Paul Malignaggi’s final magic act

Paul Malignaggi


With Paulie Malignaggi’s ninth round stoppage loss at the hands of undefeated Philly star Danny Garcia last Saturday night at the Barclays Center in Brooklyn, NY., there is a good chance we have seen the “Magic Man” in the ring for the last time. He is 1-3 in his last four bouts, approaching age 35 and is probably looking to work on the business end outside the ropes from here on out. With a 33-7 (7) record, two world titles and a roster that proves he faced some of the best of his era, if Malignaggi is indeed done, he can certainly exit with his head held high.


Malignaggi will leave boxing with an outstanding resume that includes ring time with Miguel Cotto, Edner Cherry, Lovemore Ndou, Herman Ngoudjo, Ricky Hatton, Juan Diaz, Amir Khan, Adrien Broner, Zab Judah, Shawn Porter and Garcia, an impressive list to say the least.


What Malignaggi lacked in power (only seven KOs in 40 bouts), he certainly made up for in speed, skill and guts. Yes, he was a showman with a lot of flair but don’t let the crazy haircuts and fancy boxing trunks fool you. When that bell rang, Paulie would dog it out with anyone and never took a backward step. Elusive boxing skills were his strength but he would take it to the streets and war with anyone if that’s what what it took. Knowing he wasn’t a “game-changing” puncher made the trenches even more dangerous for Malignaggi but that never dissuaded him. Opponents may have been able to bang harder than him but they weren’t going to out-tough him.


Malignaggi turned pro in the summer of 2001. By the summer of 2006 he was 21-0 and had earned a shot at Miguel Cotto for the WBO junior welterweight title. He would suffer his first loss via unanimous decision but he showed a ton of heart, a characteristic that would define him throughout his career. Just two fights later, in the summer of 2007, he decisioned Lovemore Ndou to win the IBF junior welterweight title. Paulie made two defenses of his title against Herman Ngoudjo and in a rematch with Ndou before losing to British star Ricky Hatton in a bid for the “Hitman’s” RING and IBO junior welterweight titles in Nov. of 2008.


Paulie kicked off 2009 with a win over Christopher Fernandez before splitting two bouts with former lightweight champion Juan Diaz. In April of 2010, Malignaggi showed a the will of a warrior before being stopped by hugely popular Brit Amir Khan in 11 rounds in a bid for Khan’s WBA junior welterweight title. Paulie would return with three straight wins and, in April of 2012, he would stop Vyacheslav Senchenko in nine rounds to win the WBA welterweight title, picking up his second world title strap. Malignaggi defended the title against Pablo Cesar Cano in Oct. of 2012 before losing it to then-rising star Adrien Broner in June of 2013 in a controversial, split decision loss in a fight many fans felt he won. Paulie would close out the year in December with a unanimous decision win over fellow Brooklynite Zab Judah (picking up the vacant NABF title in the process).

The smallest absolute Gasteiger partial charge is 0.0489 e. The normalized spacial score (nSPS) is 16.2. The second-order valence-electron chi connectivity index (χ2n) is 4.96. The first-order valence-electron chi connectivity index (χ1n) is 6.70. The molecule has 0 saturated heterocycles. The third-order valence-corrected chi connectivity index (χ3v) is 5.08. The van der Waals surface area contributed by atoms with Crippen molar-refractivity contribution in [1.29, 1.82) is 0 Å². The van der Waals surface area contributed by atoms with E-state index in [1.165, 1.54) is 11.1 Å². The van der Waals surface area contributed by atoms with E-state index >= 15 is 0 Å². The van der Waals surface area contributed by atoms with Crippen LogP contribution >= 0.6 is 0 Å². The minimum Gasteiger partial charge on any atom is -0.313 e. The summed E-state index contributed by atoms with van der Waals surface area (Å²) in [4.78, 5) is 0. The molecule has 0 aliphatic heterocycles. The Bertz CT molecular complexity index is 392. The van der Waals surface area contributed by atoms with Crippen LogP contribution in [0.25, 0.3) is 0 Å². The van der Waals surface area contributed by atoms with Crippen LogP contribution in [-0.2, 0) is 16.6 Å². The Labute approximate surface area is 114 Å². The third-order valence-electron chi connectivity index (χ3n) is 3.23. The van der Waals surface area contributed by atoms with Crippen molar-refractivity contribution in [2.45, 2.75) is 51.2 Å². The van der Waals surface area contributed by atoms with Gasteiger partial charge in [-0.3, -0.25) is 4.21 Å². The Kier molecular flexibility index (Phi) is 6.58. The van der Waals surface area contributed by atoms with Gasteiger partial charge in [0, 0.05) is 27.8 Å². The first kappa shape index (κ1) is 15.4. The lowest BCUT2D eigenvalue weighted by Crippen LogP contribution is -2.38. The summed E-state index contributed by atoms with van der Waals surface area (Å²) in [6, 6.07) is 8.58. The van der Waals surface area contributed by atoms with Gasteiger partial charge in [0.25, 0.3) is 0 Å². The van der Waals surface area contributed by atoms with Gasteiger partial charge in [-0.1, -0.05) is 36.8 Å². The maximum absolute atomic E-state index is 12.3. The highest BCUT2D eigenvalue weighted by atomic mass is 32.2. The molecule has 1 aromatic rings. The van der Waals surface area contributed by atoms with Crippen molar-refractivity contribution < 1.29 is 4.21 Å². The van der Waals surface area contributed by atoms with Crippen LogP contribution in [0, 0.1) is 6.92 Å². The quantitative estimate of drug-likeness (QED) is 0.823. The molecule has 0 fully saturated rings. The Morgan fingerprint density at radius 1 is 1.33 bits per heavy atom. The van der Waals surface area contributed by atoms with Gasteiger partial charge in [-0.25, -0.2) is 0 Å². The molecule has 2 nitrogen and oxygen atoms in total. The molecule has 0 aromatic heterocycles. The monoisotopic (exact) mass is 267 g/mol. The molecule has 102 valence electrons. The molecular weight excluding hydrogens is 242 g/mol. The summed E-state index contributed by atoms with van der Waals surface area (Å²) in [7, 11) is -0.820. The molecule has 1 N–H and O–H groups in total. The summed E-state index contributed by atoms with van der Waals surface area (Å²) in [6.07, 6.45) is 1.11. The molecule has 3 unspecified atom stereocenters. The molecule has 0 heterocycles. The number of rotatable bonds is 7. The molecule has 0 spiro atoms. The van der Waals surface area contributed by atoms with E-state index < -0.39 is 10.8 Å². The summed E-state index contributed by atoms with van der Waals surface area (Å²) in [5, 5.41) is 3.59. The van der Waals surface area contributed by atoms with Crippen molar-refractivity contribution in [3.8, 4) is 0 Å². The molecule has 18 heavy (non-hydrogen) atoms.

Paulie would return in April of 2014 to challenge then-undefeated Shawn “Showtime” Porter for the latter’s IBF welterweight title and would be stopped in four brutal rounds. After the Porter loss, Malignaggi had contemplated retirement but decided he still had the boxing bug and returned last Saturday in his hometown. He was primed to challenge tough, Philadelphia slugger and current RING junior welterweight champion Danny Garcia, who was making his way into the welterweight division after dominating the 140-pound division for years. Paulie, as always, was tough and game but was stopped in the ninth round by a younger, stronger Garcia.


Having being stopped in his last two fights and with a great career as a Showtime network commentator up and running, the smart money says we’ve seen the final curtain call on a great career.


Paulie said after the fight, “Danny made little adjustments in there. He started jabbing at my shoulder and chest and he disrupted my timing. He made my shoulder real sore. It was a really good adjustment. In spots, I could grasp control but not enough to take over the fight. At first, I was mad about the stoppage but, in hindsight, I’m alright. I’ve got a really good job commentating and watching great fighters fight ringside. I hope to sit around ringside for a long time. I felt like if I couldn’t put up a great performance tonight, then it would be my last. I was trying to hang tough as much as I could. I remember, when I was taking big shots, I just kept thinking, ‘Don’t give in. This is your last night if you give in. Don’t show that you’re going to give in. If you can show that you’re still hungry for it, then you’ll convince yourself that this isn’t the end.’ I wanted to keep showing that I want it. Little by little, he broke me down and I have no problem with the stoppage.”


Over the last few years, Malignaggi has made the transition to the safe side of the ropes as an outstanding analyst for Showtime. His insight and experience have made him one of the best ringside voices in a long time and it appears he still has a great future ahead of him in that field.


“I’m probably not fighting again,” Malignaggi said, post-fight. “You hate to make an emotional decision. My career started in Brooklyn 14 years ago. If it ends in Brooklyn tonight, then at least I ended it at home where I’m from and in front of the greatest fans in the world.”


It was a great career, Paulie. You did boxing – and Brooklyn – proud!



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